|The crew of a piloted flyby spacecraft prepares to retrieve the upper stage of a Mars Surface Sample Returner probe. Image credit: NASA.
In the 1960s NASA expended at least as much study effort on piloted missions that would fly past Mars and Venus without stopping as it did on missions to land crews on Mars. Piloted flybys were seen as a low-cost stepping stone linking Apollo lunar landings and staffed space stations in Earth orbit with piloted planetary landing missions. It is in that context that we must judge and try to understand them today.
Chronology is a vital component of history. In this blog, however, my posts do not always appear in chronological order. Hence the need for "Chronology" posts like this one that enable the reader to access posts on a particular topic in the proper chronological order. Other posts of this type are listed under "More Information" below.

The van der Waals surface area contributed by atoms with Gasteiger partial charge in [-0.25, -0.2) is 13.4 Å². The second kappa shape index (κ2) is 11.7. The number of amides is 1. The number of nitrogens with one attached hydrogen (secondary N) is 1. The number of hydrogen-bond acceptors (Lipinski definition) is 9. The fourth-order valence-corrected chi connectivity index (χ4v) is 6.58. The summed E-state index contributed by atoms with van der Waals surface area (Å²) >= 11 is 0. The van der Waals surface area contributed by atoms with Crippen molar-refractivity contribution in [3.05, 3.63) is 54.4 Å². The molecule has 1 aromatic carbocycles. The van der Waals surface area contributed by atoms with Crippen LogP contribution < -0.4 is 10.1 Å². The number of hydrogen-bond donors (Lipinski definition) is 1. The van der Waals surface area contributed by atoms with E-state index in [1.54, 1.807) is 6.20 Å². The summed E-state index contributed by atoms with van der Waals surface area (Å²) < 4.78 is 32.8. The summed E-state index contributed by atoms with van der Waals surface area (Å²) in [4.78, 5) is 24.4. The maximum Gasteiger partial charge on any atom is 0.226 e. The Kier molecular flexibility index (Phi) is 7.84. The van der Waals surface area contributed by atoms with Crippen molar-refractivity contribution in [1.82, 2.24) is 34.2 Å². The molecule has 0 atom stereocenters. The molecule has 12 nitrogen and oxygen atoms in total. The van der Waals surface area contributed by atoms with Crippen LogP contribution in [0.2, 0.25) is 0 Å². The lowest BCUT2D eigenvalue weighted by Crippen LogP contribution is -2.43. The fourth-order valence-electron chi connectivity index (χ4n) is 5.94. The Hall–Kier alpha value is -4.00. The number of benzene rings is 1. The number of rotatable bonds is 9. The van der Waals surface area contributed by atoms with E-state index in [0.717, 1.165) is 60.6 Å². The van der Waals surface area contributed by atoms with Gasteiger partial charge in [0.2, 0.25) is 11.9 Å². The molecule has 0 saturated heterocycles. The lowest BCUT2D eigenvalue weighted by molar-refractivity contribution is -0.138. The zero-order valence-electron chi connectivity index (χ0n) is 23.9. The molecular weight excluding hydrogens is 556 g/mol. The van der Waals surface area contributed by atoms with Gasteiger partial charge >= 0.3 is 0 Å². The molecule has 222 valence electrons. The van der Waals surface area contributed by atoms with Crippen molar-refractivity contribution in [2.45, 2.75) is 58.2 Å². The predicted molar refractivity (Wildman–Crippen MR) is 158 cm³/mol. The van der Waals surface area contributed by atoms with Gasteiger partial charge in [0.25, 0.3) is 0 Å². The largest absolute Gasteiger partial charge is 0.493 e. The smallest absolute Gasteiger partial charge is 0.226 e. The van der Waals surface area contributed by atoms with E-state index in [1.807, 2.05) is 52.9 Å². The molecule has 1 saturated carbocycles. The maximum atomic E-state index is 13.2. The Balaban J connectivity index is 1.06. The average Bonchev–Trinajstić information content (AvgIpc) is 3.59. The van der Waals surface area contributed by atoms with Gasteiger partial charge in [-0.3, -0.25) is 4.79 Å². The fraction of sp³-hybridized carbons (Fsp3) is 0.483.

Apollo to Mars & Venus: North American Aviation's 1965 Plan for Piloted Planetary Flybys in the 1970s
Apollo Ends at Venus: a 1967 Proposal for Single-Launch Piloted Venus Flybys in 1972, 1973, and 1975
Floaters, Armored Landers, Radar Orbiters, and Drop Sondes: Automated Probes for Piloted Venus Flybys (1967-1968)